The thing is though, that requirement to use special characters and so on typically will make people even more inclined to use a single password for everything as complicated passwords are more difficult to remember.

    XKCD had an interesting comment on this. Basically, requiring longer passwords even without special symbols could lead to better security and they could be much easier to remember. For sensitive stuff though, 2FA all the way.

    There's a problem with the XKCD method: it doesn't scale. That is to say, it's fine as long as only a handful of people use it, but if lots of people do it, it becomes no better than dictionary words.

    Most English speakers have something between 2000 and 5000 words in their active vocabulary, i.e. the words that will come easily to them. If you choose 4 of these at random, that's a dictionary of (5000^4 =) 6.25e14 possible passwords. Compare that with characters chosen at random from the approximately 100 that can be typed on a standard (US) keyboard, and it's easier to guess than a mere 8 characters.
    Your intuition is wrong, the comic assumes the attacker knows the scheme, and that does not change by more people using it. And worse: your math is also wrong. nope mine is

    XKCD uses a dictionary of 2048 words which is the 44 bits of entropy mentioned in the fifth panel. ( 2048^4 = 2^11^4 = 2^44 = 44 bits). This may be a reference to BIP39 which uses a 2048 word dictionary to translate 256 bit long ed25519 private keys to 24 word phrases. (however two of the words the comic uses are not in the mnemonic word list proposed by BIP39)

    Anyway 2^44 is roughly 1.75e13 and that is strictly larger than 100^8 aka 1.0e9, by a factor of over 1000. This is were your math is wrong. You need to pick 14 times from a set of 100 to beat the xkcd scheme, not 8 times. dammit ^^ see post below

    What your intuition hides is that 8 out of 100 is just as good as picking 9 from a set of 10. All those special characters, upper- and lowercase that are needed to have 100 characters available - they have the same effect as using one more number in a purely numeric password: The password Kö}y%4B is exactly as secure as 674816733 under the assumption that the attacker knows the password scheme.
    nope 100^8 is as good as 10^16 see post below

    The whole point of asking people to use special chars is because if we say "use 8 letters at random" they don't pick a password like "skfiqwpu" they use literally "password" which is 8 letters but not very random at all.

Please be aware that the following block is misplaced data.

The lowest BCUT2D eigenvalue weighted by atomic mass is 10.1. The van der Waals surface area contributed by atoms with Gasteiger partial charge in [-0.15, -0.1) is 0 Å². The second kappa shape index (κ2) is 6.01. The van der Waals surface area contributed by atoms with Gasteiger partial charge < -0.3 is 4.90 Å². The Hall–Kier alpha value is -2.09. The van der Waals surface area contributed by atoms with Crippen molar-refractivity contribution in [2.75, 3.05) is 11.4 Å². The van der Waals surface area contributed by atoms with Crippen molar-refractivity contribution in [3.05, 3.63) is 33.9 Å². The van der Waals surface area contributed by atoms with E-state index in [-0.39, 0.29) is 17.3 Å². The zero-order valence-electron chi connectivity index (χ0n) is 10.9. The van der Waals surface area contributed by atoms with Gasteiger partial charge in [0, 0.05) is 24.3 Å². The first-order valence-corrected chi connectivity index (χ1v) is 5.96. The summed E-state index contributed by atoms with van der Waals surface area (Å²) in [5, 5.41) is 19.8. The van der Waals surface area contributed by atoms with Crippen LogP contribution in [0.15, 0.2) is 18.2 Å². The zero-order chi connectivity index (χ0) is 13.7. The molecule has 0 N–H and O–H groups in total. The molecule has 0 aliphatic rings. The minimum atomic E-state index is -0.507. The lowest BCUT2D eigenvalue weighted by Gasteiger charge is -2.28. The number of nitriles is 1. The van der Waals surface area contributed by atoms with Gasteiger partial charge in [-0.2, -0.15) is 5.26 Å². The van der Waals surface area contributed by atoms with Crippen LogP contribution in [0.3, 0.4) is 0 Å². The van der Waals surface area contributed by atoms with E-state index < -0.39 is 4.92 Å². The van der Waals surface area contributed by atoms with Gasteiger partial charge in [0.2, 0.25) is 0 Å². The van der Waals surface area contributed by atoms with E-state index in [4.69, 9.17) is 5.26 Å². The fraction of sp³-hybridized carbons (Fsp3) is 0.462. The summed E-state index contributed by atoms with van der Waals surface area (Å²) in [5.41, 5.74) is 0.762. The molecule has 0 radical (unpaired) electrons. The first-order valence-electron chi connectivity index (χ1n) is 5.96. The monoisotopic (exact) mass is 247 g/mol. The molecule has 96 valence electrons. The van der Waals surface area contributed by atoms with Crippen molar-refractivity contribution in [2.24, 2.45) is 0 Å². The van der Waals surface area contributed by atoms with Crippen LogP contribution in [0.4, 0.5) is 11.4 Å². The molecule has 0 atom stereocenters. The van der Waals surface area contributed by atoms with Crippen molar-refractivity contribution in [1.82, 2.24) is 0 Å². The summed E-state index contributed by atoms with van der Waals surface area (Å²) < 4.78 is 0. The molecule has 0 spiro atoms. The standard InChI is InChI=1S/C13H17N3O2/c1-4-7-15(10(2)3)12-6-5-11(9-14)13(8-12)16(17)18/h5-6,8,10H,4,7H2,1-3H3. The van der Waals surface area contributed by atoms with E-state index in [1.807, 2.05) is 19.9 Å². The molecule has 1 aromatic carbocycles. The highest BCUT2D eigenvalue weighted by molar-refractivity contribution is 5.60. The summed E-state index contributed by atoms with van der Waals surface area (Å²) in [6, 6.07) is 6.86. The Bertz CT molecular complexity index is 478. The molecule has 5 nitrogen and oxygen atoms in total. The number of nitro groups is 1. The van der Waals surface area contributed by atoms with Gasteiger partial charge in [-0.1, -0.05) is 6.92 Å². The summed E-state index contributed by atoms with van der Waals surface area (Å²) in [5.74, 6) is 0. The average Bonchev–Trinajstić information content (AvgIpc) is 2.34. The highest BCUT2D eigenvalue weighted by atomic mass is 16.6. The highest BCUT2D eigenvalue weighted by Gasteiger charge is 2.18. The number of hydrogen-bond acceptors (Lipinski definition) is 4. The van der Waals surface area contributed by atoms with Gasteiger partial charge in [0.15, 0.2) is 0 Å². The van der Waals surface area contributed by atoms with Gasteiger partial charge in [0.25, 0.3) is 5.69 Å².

However there is a valid problem with the XKCD proposal that the comic doesn't address: it requires people to choose randomly for its stated entropy and if people choose intuitively, we get the same problem of simplified schemes again. So the scheme falls for the same problem it criticizes: people are likely to pick more common words more often or use simplified schemes like "object-verb-attribute-object" with each group being much smaller than 2048.

    For people to pick truly randomly from a large set, like 100 characters or 2048 words, they require tool assistance. And if we use tooling, then we could as well pick 256 times from the set {0, 1}. Like for example with an ed25519 private key. Such a binary key can be translated onto a set of 2048 words to become a 24 word passphrase. It is also equivalent to roughly 78 39 characters from a set of 100 characters.

    Now here is the real funny thing: all the words in the BIP39 english mnemonic wordlist have 4 distinct starting letters. So if the attacker knows the scheme, then "CorrectHorseBatteryStaple" is equivalent to "corrhorsbattstap" - all those extra letters and case differences , they are just there for humans to remember it easier. The entropy is still 44 bits and that is roughly equivalent to picking 13 7 from 100 hard to remember special characters.

    Quote Originally Posted by Chronos View Post
    Actually, let me amend that: Length is the second most important thing. The most important thing is randomness, which a lot of people seem completely incapable of grasping.
    Imho randomness is the second most important thing. The most important thing is keeping the password a secret, which implies not reusing it. That is the most important because the biggest problem is not entropy and brute forcing, but password reuse: https://xkcd.com/792/
    Last edited by Lo'Tek; 2022-07-05 at 04:13 PM. Reason: See post below

  21. - Top - End - #51
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    Default Re: A question about password security

    Quote Originally Posted by Lo'Tek View Post
    Anyway 2^44 is roughly 1.75e13 and that is strictly larger than 100^8 aka 1.0e9, by a factor of over 1000. This is were your math is wrong. You need to pick 14 times from a set of 100 to beat the xkcd scheme, not 8 times.
    100^8 is 1e16, not 1e9, and is substantially larger than ~2e13. The actual error (as you describe) is thinking people are at all random about their 8 character strings: they aren't, they take words and make common substitutions and modifications. Effectively, your options for passwords people can actually generate on the spot and remember are "pick a word and make some modifications to it" (about 10-12 bits of security plus maybe another 20 if they're unusually good about making lots of modifications) or pick a handful of common words, which sits north of 40 bits of security even assuming a small (2000 word) dictionary they're choosing from.

    EDIT

    I just checked rockyou.txt, and variations of my usual passwords appear in there, so in my case I'm sitting at, at best, 30 bits of security assuming the data breach features properly salted passwords, which isn't a safe assumption.
    Last edited by crayzz; 2022-07-05 at 01:04 PM.